IAN TICE/THE HOYA While reported thefts increased from 170 to 235 from 2010 to 2012, alcohol violations decreased from 483 to 238 incidents.
IAN TICE/THE HOYA
While reported thefts increased from 170 to 235 from 2010 to 2012, alcohol violations decreased from 483 to 238 incidents.

Overall reported crime increased at Georgetown’s main campus but decreased at the Georgetown University Law Center in downtown D.C. this year, according to the Department of Public Safety’s 2013 Annual Crime Report.

The report highlights reported crime trends at the two D.C. campuses and the McGhee Center for Eastern Mediterranean Studies in Alanya, Turkey; Villa Le Balze in Florence, Italy; and the School of Foreign Service in Qatar between Jan. 1, 2012, and Dec. 31, 2012, compared to similar data from the previous two years.

Overall reported crime, which does not include theft or citations for possession of alcohol, drugs or weapons, increased nearly twofold from 2011 to 2012 on main campus. In 2011, there were 43 reported crimes, compared to 72 in 2012.

Of this increase, the largest rise was seen in reported burglaries in main campus buildings and residence halls, which rose from 35 in 2011 to 55 in 2012. Main campus buildings, including office buildings, suffered the largest increase in reported burglaries, rising from seven incidents in 2011 to 38 in 2012.

DPS Deputy Chief and Associate Director Joseph Smith attributed the increase in office burglaries to an increase in reported cases, not an increase in incidents.

“We have been really proactive in increasing reporting,” DPS Sergeant Talib Abdur-Rahim said. “Before, things would happen, but people didn’t always really report it every single time.”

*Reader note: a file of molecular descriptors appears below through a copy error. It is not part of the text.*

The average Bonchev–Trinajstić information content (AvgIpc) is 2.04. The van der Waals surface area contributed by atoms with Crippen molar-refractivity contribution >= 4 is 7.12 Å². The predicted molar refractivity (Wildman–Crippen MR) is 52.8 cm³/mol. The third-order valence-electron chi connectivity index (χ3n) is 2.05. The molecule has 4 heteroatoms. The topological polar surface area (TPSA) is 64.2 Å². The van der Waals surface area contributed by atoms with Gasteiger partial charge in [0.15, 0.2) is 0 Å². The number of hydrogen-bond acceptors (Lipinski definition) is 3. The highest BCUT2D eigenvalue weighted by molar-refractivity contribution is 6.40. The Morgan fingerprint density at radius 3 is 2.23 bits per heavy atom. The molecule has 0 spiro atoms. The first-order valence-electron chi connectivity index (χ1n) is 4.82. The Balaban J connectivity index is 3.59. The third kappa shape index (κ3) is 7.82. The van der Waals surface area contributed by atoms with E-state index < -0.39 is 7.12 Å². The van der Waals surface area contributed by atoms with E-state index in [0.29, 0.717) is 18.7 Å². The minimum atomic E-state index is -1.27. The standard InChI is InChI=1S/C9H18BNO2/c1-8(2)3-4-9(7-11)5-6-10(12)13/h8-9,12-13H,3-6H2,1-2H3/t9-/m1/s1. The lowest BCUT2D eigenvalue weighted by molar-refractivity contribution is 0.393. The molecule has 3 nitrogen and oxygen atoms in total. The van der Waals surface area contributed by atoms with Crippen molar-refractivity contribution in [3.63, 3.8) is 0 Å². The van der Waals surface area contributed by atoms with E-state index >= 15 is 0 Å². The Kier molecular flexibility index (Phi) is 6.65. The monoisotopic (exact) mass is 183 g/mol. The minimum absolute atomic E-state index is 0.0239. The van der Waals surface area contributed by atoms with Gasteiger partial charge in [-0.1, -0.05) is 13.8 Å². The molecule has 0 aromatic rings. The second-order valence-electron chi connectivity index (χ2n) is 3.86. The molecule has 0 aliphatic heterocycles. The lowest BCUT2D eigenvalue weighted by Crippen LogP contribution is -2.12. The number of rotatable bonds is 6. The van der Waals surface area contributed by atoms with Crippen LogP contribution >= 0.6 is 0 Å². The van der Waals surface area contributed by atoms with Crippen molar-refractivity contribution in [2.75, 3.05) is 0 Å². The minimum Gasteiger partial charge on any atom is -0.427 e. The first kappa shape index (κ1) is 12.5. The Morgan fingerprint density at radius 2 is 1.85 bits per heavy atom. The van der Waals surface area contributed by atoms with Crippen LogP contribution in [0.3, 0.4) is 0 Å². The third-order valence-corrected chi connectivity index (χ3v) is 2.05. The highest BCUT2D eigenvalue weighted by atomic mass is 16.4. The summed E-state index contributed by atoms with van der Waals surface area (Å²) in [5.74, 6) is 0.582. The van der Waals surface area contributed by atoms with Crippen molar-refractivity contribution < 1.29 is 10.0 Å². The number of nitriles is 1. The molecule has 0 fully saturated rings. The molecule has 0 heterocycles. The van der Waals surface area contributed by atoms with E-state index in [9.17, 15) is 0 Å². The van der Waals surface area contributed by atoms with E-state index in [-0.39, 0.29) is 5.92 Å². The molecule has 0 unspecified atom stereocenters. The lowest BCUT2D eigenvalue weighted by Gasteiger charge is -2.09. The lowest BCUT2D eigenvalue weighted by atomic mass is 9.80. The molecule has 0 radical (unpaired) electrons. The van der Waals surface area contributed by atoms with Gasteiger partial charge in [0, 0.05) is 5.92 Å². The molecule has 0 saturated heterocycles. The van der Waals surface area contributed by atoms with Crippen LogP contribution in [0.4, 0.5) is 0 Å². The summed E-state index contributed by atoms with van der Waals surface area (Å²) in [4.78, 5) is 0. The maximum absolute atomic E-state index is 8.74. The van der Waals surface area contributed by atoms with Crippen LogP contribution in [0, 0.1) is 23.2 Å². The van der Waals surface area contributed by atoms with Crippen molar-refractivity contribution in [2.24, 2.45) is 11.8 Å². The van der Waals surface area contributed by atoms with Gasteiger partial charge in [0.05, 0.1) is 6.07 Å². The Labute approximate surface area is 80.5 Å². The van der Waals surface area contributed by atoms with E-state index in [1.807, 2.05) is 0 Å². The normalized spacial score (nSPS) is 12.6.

Reported burglaries in residence halls decreased from 28 to 17.

“We really have pushed hard to educate the students on residential security,” Smith said.

Thefts, which do not involve unlawful entry and are not included in overall crime statistics, rose from 219 to 235 this year.

Reported aggravated assault, which does not include forcible sexual offenses, increased from two incidents in 2011 to eight incidents in 2012, with seven of those occurring in main campus buildings.

Non-arrests for drugs, alcohol and possession of weapons, which are referred to the Office of Student Conduct, peaked at 483 in 2010 and have fallen in the last two years to 238 cases in 2012, representing a nearly 51 percent drop. Cases in which students were arrested for drugs, alcohol and possession of weapons similarly decreased from six to zero between 2011 and 2012.

Total reported crimes at the law center dropped from 11 to seven in 2012, although 2012 represented an increase from 2011’s three reported crimes.

The report cites no reported crimes in the last three years at the university’s McGhee Center for Eastern Mediterranean Studies, at Villa Le Balze or at the Doha, Qatar campus of the School of Foreign Service.

According to Smith, there have been reports of one office burglary and eight bicycle thefts so far this semester, in addition to a noticeable decrease in laptop thefts.

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